Life after Death: Looking at Adaptation in Mountains After 2005 Earthquake

Jan 24th, 2012 | By | Category: Advocacy, Capacity Development, Disasters and Climate Change, Earthquake, Flood, Government Policies, M-20 CAMPAIGN, Opinion, Pakistan, Youth Speak

Noreen Haider: It has been more than six years when the Northern areas of Pakistan were hit by one of the most devastating earthquake in the history of the region. The earthquake measured 7.6 on the Richter scale and within the very few first seconds created an unimaginable devastation in an area of more than 30,000 square kilometer.

Seventy three thousand people lost their lives including thirty five thousand children and more than a hundred and twenty eight thousand were injured. The worst hit districts in Pakistan were districts of Mansehra, Kohistan, Shangla and Battagram. In terms of physical damage, almost 600,000 homes were destroyed – rendering 3.5 million people homeless – along with 6,000 schools and colleges, and 574 health facilities (over 73% of the total). There was also extensive destruction and damage caused to roads, water pipes (one-third of primary roads in AJK and NWFP were affected), sanitation facilities, power supplies, telecommunications and other amenities. Civil administration in the quake-hit areas was seriously eroded as government buildings were destroyed and government personnel killed as well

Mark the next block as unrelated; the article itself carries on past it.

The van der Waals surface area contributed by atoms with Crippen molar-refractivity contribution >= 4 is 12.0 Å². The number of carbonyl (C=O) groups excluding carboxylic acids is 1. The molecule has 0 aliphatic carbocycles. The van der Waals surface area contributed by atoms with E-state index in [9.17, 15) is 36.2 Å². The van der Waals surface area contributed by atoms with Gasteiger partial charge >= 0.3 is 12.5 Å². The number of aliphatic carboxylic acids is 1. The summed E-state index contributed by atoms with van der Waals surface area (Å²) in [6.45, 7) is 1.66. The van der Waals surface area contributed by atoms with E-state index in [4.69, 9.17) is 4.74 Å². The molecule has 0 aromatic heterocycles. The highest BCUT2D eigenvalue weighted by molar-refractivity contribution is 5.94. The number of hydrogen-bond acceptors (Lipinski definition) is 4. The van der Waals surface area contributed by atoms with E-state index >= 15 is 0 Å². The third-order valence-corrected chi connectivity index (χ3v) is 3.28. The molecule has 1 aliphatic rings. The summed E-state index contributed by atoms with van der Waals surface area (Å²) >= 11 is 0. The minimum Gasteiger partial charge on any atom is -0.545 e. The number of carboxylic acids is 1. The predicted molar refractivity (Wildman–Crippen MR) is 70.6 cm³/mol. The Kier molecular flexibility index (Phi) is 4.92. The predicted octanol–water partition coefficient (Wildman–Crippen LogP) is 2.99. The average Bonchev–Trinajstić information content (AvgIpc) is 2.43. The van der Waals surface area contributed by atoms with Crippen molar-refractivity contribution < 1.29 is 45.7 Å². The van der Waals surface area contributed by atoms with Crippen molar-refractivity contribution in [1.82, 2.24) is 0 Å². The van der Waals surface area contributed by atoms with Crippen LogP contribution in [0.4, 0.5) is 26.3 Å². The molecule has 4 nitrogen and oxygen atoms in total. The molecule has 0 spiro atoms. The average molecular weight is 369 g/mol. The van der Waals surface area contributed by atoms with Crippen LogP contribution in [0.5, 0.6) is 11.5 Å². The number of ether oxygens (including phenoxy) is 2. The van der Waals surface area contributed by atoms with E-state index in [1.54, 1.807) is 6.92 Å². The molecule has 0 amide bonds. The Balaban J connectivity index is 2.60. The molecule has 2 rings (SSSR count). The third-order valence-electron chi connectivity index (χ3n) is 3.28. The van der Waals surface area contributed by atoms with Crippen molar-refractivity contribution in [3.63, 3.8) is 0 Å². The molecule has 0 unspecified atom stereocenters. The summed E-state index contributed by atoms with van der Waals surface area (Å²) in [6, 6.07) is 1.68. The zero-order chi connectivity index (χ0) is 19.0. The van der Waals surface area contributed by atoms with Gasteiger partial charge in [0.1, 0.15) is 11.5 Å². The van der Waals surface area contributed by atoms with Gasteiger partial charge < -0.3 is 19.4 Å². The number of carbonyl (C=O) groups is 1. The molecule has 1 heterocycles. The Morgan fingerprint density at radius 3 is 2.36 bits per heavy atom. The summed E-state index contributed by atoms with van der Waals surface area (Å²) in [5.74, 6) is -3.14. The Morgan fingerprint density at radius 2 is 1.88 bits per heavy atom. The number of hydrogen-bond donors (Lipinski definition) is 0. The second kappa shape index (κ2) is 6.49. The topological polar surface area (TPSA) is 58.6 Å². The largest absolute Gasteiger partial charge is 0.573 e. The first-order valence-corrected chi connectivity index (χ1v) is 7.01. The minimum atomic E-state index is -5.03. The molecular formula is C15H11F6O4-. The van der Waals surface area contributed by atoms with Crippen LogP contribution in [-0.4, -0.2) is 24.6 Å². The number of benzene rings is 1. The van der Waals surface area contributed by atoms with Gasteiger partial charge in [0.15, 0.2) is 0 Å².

Photo (Left) :Ariel imagery of Balakot, Pakistan taken on 17th Oct 2005

The heaviest damage occurred to cities of Muzaffarabad in Pakistani held Kashmir and Balakot in Khyber Pakhtoon khawa that were nearest to the fault rupture responsible for the earthquake. Ground shaking was felt as far south as Islamabad, resulting in one spectacular building collapse.